Thirdly, several EU Member States have started to act by introducing legally binding quotas for company boards. The group of first movers includes Belgium, France, Italy, the Netherlands and Spain. Denmark, Finland, Greece, Austria and Slovenia have adopted rules on gender balance for the boards of state-owned companies. These different quota rules are new, and they can be a challenge for businesses operating in several EU countries. For example, businesses may have to comply with different national quota laws if they want to participate in tenders for public works.

Fourthly, Europeans support better gender balance. In a new Europe-wide opinion poll, 88% of people across say that, given the same competence, they think women should be equally represented in top business jobs. 75% support the introduction of legislative quotas if progress cannot be made otherwise.

So, where do we go from here? One year ago, the European Commission, the European Parliament and Ministers from several Member States challenged publicly-listed companies in the EU to voluntarily improve the gender balance. Chief executives were asked to sign the "Women on the Board Pledge for Europe" to voluntarily increase women's presence on corporate boards to 30% in 2015 and 40% in 2020. But so far, only 24 companies across Europe have committed.

That is why the European Commission has now launched a public consultation to identify possible action at EU level to redress the imbalance in Europe's boardrooms. Can we continue to rely on self-regulation? Do we need binding quota rules as we have seen in several EU countries? Do we perhaps need coordinated or even harmonised action at EU level? Do we need quotas for all companies, or should we start with the larger ones?

Breaking the glass ceiling for women on company boards is a common challenge facing Europe's economy. We can no longer afford to waste female talent. Persistent failure to encourage and enable women to make full use of their potential has cost us dearly. In these challenging times, the stakes are too high to keep the status quo. It is time to act now.

Accession of EU to ECHR

Article 6.2 TEU states that the EU (now in possession of legal personality) shall accede to the European Convention of Human Rights and Fundamental Freedoms.  Will this change the HR regime of the EU (considering that the Charter legally has the same extend as the ECHR) If yes, how? If the Charter has the same extend as the ECHR, what are the reasons for joining the ECHR?  What will take precedence: the jurisprudence of the E. Court of Human Rights in Strasburg or the EU-jurisprudence of the European Court of Justice in Luxembourg if there is a conflict? (considering that EU law is supreme (Costa v. ENEL) and the ECHR is always at least on the same hierarchical ”level” (sometimes higher) than national constitutional law). When will the accession and the relation between the courts be finalised? The European Court of Human Rights has one judge per member. How will the EU-judge be chosen?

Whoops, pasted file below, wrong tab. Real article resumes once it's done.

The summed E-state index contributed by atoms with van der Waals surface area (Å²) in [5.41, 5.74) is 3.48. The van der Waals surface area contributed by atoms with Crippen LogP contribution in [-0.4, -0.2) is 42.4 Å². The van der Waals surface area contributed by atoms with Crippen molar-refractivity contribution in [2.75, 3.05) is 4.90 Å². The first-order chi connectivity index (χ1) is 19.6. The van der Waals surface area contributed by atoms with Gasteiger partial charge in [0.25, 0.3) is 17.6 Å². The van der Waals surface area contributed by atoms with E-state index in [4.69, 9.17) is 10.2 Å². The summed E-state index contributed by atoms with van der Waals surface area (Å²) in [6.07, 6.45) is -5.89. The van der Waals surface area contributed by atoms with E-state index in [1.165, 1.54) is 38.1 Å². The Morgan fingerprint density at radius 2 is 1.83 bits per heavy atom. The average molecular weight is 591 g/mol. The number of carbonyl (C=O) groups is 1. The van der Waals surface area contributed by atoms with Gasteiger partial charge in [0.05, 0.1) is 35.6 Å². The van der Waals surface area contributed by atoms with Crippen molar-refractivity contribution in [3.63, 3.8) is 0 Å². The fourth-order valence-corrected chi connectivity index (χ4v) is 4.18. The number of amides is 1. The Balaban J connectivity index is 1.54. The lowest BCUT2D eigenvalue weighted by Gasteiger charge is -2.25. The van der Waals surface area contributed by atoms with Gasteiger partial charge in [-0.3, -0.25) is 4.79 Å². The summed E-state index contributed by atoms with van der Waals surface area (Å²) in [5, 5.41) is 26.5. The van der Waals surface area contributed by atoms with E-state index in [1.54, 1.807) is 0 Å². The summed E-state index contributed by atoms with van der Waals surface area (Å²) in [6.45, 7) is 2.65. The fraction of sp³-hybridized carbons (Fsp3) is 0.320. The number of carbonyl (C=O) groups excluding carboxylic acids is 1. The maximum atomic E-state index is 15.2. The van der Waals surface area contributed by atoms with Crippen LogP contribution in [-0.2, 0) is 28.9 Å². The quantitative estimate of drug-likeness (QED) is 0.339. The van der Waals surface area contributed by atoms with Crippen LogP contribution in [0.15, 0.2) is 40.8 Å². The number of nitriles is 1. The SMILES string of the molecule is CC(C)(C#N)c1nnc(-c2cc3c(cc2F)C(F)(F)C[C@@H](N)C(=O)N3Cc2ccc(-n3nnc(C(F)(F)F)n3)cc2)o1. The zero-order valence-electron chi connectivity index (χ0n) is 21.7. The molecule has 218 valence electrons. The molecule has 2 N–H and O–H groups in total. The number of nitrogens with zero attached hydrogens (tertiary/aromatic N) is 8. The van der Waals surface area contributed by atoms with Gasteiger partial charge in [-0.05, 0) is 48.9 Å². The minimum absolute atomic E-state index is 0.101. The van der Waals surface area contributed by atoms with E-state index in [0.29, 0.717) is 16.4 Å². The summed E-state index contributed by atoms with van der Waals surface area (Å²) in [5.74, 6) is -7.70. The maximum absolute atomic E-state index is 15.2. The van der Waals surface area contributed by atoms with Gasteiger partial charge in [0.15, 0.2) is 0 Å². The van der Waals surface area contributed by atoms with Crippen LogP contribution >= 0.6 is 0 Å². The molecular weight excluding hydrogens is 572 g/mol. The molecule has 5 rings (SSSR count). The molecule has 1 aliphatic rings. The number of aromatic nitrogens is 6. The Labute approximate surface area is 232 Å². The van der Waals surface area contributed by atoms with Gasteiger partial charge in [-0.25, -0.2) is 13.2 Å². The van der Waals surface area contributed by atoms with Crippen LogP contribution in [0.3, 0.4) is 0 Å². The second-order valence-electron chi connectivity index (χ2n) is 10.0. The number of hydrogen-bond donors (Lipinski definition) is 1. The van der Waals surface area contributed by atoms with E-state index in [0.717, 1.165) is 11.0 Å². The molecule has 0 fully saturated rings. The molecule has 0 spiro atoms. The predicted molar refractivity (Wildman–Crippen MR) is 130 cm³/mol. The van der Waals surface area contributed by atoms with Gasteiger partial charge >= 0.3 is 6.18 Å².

Viviane Reding: In order to complete the fundamental rights architecture in Europe, the accession by the European Union to the European Convention of Human Rights is required by the Lisbon Treaty. The negotiations are being actively pursued. I welcome Foreign Secretary William Hague’s recent commitment to this accession. And I note the commitment of the United Kingdom in its present role as Chairman of the Committee of Ministers – the governing body of the Council of Europe.

The debate on the functioning of the European Court of Human Rights is an important one; the process of improving the efficiency of its procedures is laudable. But we should take care that the Court's ability to help entrench the protection of fundamental rights in all 47 member countries is not hampered. I sincerely hope that the United Kingdom will pursue this important process in line with its long and solid human rights tradition.

The EU's accession will not change the Union's legal order. The position of the European Court of Justice will be comparable to that of national constitutional or supreme courts in relation to the European Court of Human Rights. A judge elected for the EU would bring additional expertise on the EU's legal system to the Strasbourg Court. This will improve the consistency of the two courts' case law, making it easier to develop a system of fundamental rights protection throughout the continent. The judge will have the same status and duties as the judges elected with respect to the state parties to the ECHR. The agreement foresees that the European Parliament is given the right to participate in the election of (all 48) judges at the European Court of Human Rights by sending a delegation to the Council of Europe Parliamentary Assembly.